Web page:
Provincial governments around China have issued new policies for stepping up the regulation of public-private partnerships (PPP) in 2018, as Beijing endeavours to rein in local government debt growth.
As of 9 January a total of 20 of China’s province-level governments, including Beijing, Gansu, Guangdong, Guizhou, Liaoning and Hunan, have released PPP work plans for the year, all of which prioritise heavier regulation in 2018.
The general thrust of the new regulations released by provincial authorities include strengthening PPP regulation and standardisation, risk prevention, as well as strict prohibitions on the use of PPP’s as a covert means for local governments to raise debt.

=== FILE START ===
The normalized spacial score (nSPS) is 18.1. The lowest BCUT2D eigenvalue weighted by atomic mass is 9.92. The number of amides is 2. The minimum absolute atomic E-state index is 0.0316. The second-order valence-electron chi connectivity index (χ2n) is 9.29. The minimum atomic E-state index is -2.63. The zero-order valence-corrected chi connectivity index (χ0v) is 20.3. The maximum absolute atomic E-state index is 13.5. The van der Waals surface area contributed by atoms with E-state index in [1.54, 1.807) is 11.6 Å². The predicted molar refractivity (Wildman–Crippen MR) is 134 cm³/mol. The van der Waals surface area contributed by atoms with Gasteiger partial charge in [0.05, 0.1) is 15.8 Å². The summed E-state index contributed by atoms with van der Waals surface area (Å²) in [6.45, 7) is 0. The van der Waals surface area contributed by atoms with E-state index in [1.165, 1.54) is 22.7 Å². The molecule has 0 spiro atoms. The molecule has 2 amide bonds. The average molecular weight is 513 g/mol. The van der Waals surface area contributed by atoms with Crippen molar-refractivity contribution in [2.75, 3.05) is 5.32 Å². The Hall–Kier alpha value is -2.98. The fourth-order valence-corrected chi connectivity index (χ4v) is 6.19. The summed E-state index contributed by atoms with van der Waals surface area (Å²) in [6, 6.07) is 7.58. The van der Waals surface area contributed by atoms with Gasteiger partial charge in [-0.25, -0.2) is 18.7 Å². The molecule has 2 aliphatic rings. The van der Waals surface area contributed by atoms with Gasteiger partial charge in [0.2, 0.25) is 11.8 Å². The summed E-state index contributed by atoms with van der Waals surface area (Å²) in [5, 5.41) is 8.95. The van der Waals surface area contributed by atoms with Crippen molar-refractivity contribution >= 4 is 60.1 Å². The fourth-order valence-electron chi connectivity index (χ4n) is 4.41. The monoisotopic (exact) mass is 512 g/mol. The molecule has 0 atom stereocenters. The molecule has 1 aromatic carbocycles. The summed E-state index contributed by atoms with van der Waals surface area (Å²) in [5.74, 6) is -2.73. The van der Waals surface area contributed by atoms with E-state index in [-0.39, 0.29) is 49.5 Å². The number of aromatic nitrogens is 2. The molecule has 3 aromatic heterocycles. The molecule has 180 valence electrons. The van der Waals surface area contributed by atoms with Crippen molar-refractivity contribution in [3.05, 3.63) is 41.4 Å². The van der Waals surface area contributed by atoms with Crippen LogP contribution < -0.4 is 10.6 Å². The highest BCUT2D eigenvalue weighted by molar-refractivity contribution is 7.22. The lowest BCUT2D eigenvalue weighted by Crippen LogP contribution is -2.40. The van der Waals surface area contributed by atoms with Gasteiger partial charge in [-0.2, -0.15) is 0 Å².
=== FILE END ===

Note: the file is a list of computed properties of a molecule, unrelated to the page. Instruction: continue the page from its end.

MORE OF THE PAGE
Wang Shouyu (王守清) from the Tsinghua University’s PPP Research Centre said to Securities Daily that the introduction of a slew of new PPP polices will force all parties to future projects to standardise their operations and ensure that they fulfil their original stated purpose.
Chen Feichi (陈非迟) from Rongbang Ruiming Investment Management said that “the release of successive directives by multiple departments and commissions at the end of last year was no coincidence, and was akin to a boxing combination sending the market the clear message that PPP development will place greater emphasis upon standardised operation and encouraging diversification of private capital.”
According to Chen both the local government and financial institutions still tend to favour state-owned enterprises when it comes to PPP, and that a change in attitudes towards private capital and investment is still needed.
“The path for advancing the participation of private capital in PPP remains long and hard,” said Chen.